NFTs Barely Bring a Trickle of Profit to Galleries, a Report Finds + Other Stories

Art Industry News is a daily digest of the most consequential developments coming out of the art world and art market. Here’s what you need to know on this Thursday, April 21.

NEED TO READ

Paintings Stranded in Korea as Sanctions Stall Flights – Artworks on loan from Russia to institutions in Seoul are stuck in South Korea as a result of Western sanctions that are limiting flights out of the country. The exhibition “Kandinsky, Malevich, and the Russian Avant-Garde: Revolutionary Art” at the Sejong Museum of Art featured around 75 works, all on loan from at least four Russian institutions, including the Nizhny Novgorod State Art Museum and the Ekaterinburg Museum of Fine Arts. Earlier this week, Russia’s ambassador to France announced that travel disruption could “complicate the return” of art. (The Art Newspaper)

Tracey Emin Shares Highly Personal Pic on Instagram – YBA artist Tracey Emin is getting candid about her changed body since undergoing aggressive treatment for stomach cancer. In an Instagram post, the artist shared an image of her stoma—an opening in the abdomen that connects to the urinary system, and is diverted out of the body through a urostomy bag. “This is my stoma. Most people have never seen one. It’s something I’m supposed to hide forever,” she wrote. “My body will never be the same.” (Independent)

There Are Fewer Galleries Selling NFTs Than We Thought – The NFT market may have surpassed $40 billion in 2021, but only 11 percent of art galleries sold NFTS in the past year, according to the 2022 Artsy Gallery Insights Report. Some 67 percent of the 870 gallerists surveyed said their clients had not asked about them. Just about half of those that did sell NFTs said the total sales value was $5,000 or less, while another 20 percent said it accounted for $5,000 to $14,999. Just five percent managed to rake in more than $250,000 in NFTs last year. (Financial Times)

Artwork Deemed ‘Impossible’ to Show at Venice Biennale – A print by the late Cuban printmaker Belkis Ayon, La consagración (1991), which was selected to appear in the biennale’s main exhibition, “The Milk of Dreams,” did not make it to Venice after all. The work is housed at the Ludwig Museum at the State Russian Museum in St. Petersburg, but because of Russia’s invasion of Ukraine, it has become “impossible to show the work.” An image of it, however, is now on display at where the original would have been installed. (TAN)

MOVERS AND SHAKERS

Hans Ulrich Obrist’s ‘Brutally’ Early Morning Club Opens in Venice – Nearly 40 people took up the challenge to rise early on the third preview day of Venice Biennale to attend the Serpentine Gallery director’s “brutally early” at 7 a.m. salon. The club was initially founded in 2006 to bring writers and artists together for conversations before they start their day. This was the first time that the group, held an event in Venice. The focus of the discussion were the themes of “Dixit Algorizmi, the Garden of Knowledge,” the inaugural Uzbekistan pavilion. (Press release)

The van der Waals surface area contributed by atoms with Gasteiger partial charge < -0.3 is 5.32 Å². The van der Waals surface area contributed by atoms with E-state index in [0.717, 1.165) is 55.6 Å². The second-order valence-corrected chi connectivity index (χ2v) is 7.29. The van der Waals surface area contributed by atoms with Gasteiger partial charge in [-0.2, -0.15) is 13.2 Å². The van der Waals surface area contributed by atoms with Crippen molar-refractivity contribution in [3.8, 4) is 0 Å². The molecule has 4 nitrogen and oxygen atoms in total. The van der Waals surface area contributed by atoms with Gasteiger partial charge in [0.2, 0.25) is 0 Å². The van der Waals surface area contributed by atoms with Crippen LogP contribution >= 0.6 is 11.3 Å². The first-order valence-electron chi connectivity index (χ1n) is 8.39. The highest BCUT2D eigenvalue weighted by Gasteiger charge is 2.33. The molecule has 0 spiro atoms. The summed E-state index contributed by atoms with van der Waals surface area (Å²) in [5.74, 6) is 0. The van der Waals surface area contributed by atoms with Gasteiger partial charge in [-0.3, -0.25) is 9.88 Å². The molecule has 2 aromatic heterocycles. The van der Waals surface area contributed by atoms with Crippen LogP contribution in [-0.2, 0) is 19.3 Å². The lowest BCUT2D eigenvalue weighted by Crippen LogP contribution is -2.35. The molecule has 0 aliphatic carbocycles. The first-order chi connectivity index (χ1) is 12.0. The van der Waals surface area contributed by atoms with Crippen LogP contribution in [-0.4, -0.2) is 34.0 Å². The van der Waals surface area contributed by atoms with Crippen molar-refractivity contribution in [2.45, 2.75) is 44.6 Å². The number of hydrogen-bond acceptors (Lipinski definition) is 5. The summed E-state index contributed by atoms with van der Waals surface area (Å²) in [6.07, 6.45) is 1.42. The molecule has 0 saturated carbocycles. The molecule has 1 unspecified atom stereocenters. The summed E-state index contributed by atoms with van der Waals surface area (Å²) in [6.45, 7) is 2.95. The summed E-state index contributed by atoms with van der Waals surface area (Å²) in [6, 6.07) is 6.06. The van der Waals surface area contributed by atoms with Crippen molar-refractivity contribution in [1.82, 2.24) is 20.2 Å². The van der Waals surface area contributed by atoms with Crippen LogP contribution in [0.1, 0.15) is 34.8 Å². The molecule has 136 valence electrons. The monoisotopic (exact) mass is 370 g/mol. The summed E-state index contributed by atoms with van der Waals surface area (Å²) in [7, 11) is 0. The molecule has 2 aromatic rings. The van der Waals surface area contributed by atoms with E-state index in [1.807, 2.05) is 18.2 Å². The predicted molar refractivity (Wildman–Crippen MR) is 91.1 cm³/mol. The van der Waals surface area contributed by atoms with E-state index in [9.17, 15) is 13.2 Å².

Christie’s New York Will Donate Proceeds to amfAR – Proceeds from the sale of 14 works featured in the auction house’s upcoming post-war and contemporary art day sale on May 13 will go to amfAR’s research initiative to end the HIV/AIDS epidemic. The works, including LeeLee Kimmel’s No. 8 ($60,000-$80,000) and Alex Eagleton’s Candle as a portrait : ciao ($18,000-$25,000), have been donated by the artists. (Press release)

Hong Kong’s Edouard Malingue Gallery Changes Name – The Hong Kong gallery founded by dealer Edouard Malingue has been renamed Kiang Malingue in honor of Malingue’s partner, Lorraine Kiang, and to celebrate their more than decade-long relationship. The announcement came ahead of the gallery’s participation in Art Basel Hong Kong in May. (Instagram)

FOR ARTS SAKE

A Wales Town’s Banksy Mural Was Replaced by One of… Michael Sheen? – Months after Wales lost its first and only Banksy mural, Season’s Greetings, which was removed and shipped to England, a mural of Welsh actor Michael Sheen has appeared in the town of Port Talbot, where the Banksy work used to be. It is said to be the first of several murals by graffiti artist HazardOne. (BBC, Twitter)

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